Moreover, D’Amour analysis operates under Markov Assumption, that “the future evolution of the possession only depends on its current state.” The most intuitive issue with this assumption is that play-calling requires a notion of memory between states: the beginning of a possession, n > 1 states ago, will strongly inform what will transpire n > 1 states later even if the intermediate steps have less mutual information. More formally, we can think of this in terms of the data processing inequality. Consider a Markov Chain X → Y → Z where X is “Steph Curry is dribbling the ball on the left wing with a defender on him.” This could lead to 4 different outcomes Y, each with equal probability: say Klay Thompson receives ball at the top of the key with a defender on him, Draymond Green receives the ball at the top of the key wide open, Kevin Durant receives the ball on the right wing with a defender on him, and Steph Curry moves to the right wing. However, we know that based on the starting state of the play, that Steph Curry dribbled the ball up to the left wing, he will with certainty Z end up with the ball on the right corner.  This would be a clear counter-example to the data processing inequality, given that based on how Amour has defined the state space, I(X; Z) > I(X; Y) despite the assumption that X → Y → Z is a Markov Chain.

An Empirical Examination of Basketball Play-Calling Entropy in 2018

We examine a dataset containing frequency and efficiency statistics for each of the 7 main playtypes (Catch and Shoot, Drives, Handoffs, Isolations, Picks, Posts, Transition), for each team this season. Given our lack of location tracking data, we use this as a heuristic for the space of basketball plays. Moreover, this approach scraps the Markov Assumption altogether by modelling play-calling as a prior on the set of plays a coach will call rather than a continuous-time sequence of states that transition from one to another.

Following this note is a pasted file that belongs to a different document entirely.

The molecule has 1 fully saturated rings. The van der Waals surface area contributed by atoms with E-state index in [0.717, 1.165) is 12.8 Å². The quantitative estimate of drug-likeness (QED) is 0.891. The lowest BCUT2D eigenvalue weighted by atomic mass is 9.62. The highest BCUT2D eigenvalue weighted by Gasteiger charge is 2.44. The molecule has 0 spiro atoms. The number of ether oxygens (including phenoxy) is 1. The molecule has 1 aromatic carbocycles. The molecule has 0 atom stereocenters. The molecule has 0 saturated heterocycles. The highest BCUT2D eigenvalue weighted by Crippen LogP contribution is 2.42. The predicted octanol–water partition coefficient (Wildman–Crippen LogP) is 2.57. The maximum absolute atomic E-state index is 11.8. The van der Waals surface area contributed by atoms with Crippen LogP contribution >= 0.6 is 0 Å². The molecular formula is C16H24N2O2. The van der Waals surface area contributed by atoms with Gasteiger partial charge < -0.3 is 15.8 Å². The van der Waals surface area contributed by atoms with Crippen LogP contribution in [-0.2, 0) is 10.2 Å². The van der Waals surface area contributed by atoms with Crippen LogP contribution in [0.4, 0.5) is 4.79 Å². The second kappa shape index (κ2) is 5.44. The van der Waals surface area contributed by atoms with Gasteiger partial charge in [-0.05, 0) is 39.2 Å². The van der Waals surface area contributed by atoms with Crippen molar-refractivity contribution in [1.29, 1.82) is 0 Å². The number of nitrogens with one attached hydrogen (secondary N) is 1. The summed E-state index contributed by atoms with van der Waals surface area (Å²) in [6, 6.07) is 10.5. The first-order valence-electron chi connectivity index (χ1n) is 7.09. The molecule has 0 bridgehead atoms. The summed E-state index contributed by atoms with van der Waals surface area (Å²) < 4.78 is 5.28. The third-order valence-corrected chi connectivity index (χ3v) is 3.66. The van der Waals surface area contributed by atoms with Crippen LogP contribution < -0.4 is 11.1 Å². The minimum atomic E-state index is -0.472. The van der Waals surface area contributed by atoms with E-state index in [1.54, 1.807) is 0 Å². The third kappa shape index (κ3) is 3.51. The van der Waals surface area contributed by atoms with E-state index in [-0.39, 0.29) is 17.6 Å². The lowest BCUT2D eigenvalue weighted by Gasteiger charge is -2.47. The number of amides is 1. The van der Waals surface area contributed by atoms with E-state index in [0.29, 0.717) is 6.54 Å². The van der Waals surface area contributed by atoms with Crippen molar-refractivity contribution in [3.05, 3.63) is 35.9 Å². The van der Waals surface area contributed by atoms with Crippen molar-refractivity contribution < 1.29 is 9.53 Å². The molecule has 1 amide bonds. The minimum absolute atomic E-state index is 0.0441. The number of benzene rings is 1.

For example, the breakdown for the Golden State Warriors on a per-game basis is as follows:

  • Catch and Shoot: 49.0
  • Drives: 22.4
  • Handoffs: 9.4
  • Isolations: 11.6
  • Picks: 30.9,
  • Posts: 12.2,
  • Transition: 18.1

We normalize this to a probability distribution:

  • Catch and Shoot: 0.319
  • Drives: 0.146
  • Handoffs: 0.61
  • Isolations: 0.076
  • Picks: 0.201
  • Posts: 0.079
  • Transition: 0.118

And compute entropy as:

H(playcalling) = - \sum_{u \in playcalls} p(u) log p(u) = – 0.319 log (0.319) – 0.146 log (0.146) … = 1.787

Critically, we evaluate whether notion of entropy is predictive of percentage of games won. 

We notice that there exists a moderate correlation between our notion of play-calling entropy and win rate, an R^2 value of 0.073. Unfortunately there are some clear outliers — many very successful teams including the Utah Jazz (UTA) and the Houston Rockets (HOU) employ strategies with relatively low play-calling entropy. For example, the Houston Rockets have a play-calling distribution that is heavily weighted towards isolation plays (#1 in attempts), yet simultaneously ranks #1 in isolation efficiency, that is points per shot taken out of isolation.

This suggests that while our play-calling entropy metric is somewhat predictive of team win success, it falls incomplete when considering that it may be strategic to have a lower entropy distribution of plays if said limited plays are strictly more efficient than others.

Tying in Efficient Opportunity with Play-Calling Entropy

Efficiency ties in with game theoretic notions of strict dominance: that is, maximizing the usage of a single type of play-call may be advantageous over assigning additional probability to any other if that play-call will always perform better (in terms of maximizing expected points for a team).

At the same time it is both empirically and intuitively apparent that entropy leads to more efficiency as well. For example, if an opposing defense knows that an offensive team will always drive and rarely if ever catch and shoot, then they can clog the restricted area of the basketball knowing that there is no threat of a shooter farther out on the perimeter. This lends itself to an analysis of equilibria.